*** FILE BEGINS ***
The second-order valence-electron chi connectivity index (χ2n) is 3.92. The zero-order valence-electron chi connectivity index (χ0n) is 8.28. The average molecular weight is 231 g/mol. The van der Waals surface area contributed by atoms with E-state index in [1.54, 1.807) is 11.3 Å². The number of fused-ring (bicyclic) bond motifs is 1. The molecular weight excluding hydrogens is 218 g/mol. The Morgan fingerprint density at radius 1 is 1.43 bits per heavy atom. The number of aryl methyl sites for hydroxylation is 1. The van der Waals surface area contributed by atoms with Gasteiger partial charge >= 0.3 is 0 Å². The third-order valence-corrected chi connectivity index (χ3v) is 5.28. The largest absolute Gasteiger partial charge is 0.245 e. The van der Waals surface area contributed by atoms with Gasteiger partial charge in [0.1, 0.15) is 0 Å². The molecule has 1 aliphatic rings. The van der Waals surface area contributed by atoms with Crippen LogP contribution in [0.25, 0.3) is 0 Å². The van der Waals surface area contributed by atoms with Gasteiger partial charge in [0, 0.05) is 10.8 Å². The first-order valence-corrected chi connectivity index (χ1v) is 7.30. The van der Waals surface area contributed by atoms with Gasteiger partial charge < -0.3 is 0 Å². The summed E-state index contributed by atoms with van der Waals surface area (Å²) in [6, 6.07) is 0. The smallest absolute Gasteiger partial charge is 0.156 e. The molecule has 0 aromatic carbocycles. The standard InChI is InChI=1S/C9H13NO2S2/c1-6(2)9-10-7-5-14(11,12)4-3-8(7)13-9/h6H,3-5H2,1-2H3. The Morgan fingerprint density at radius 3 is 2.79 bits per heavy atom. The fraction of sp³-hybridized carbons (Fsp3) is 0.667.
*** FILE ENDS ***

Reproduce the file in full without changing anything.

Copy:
The second-order valence-electron chi connectivity index (χ2n) is 3.92. The zero-order valence-electron chi connectivity index (χ0n) is 8.28. The average molecular weight is 231 g/mol. The van der Waals surface area contributed by atoms with E-state index in [1.54, 1.807) is 11.3 Å². The number of fused-ring (bicyclic) bond motifs is 1. The molecular weight excluding hydrogens is 218 g/mol. The Morgan fingerprint density at radius 1 is 1.43 bits per heavy atom. The number of aryl methyl sites for hydroxylation is 1. The van der Waals surface area contributed by atoms with Gasteiger partial charge >= 0.3 is 0 Å². The third-order valence-corrected chi connectivity index (χ3v) is 5.28. The largest absolute Gasteiger partial charge is 0.245 e. The van der Waals surface area contributed by atoms with Gasteiger partial charge in [0.1, 0.15) is 0 Å². The molecule has 1 aliphatic rings. The van der Waals surface area contributed by atoms with Crippen LogP contribution in [0.25, 0.3) is 0 Å². The van der Waals surface area contributed by atoms with Gasteiger partial charge in [0, 0.05) is 10.8 Å². The first-order valence-corrected chi connectivity index (χ1v) is 7.30. The van der Waals surface area contributed by atoms with Gasteiger partial charge < -0.3 is 0 Å². The summed E-state index contributed by atoms with van der Waals surface area (Å²) in [6, 6.07) is 0. The smallest absolute Gasteiger partial charge is 0.156 e. The molecule has 0 aromatic carbocycles. The standard InChI is InChI=1S/C9H13NO2S2/c1-6(2)9-10-7-5-14(11,12)4-3-8(7)13-9/h6H,3-5H2,1-2H3. The Morgan fingerprint density at radius 3 is 2.79 bits per heavy atom. The fraction of sp³-hybridized carbons (Fsp3) is 0.667.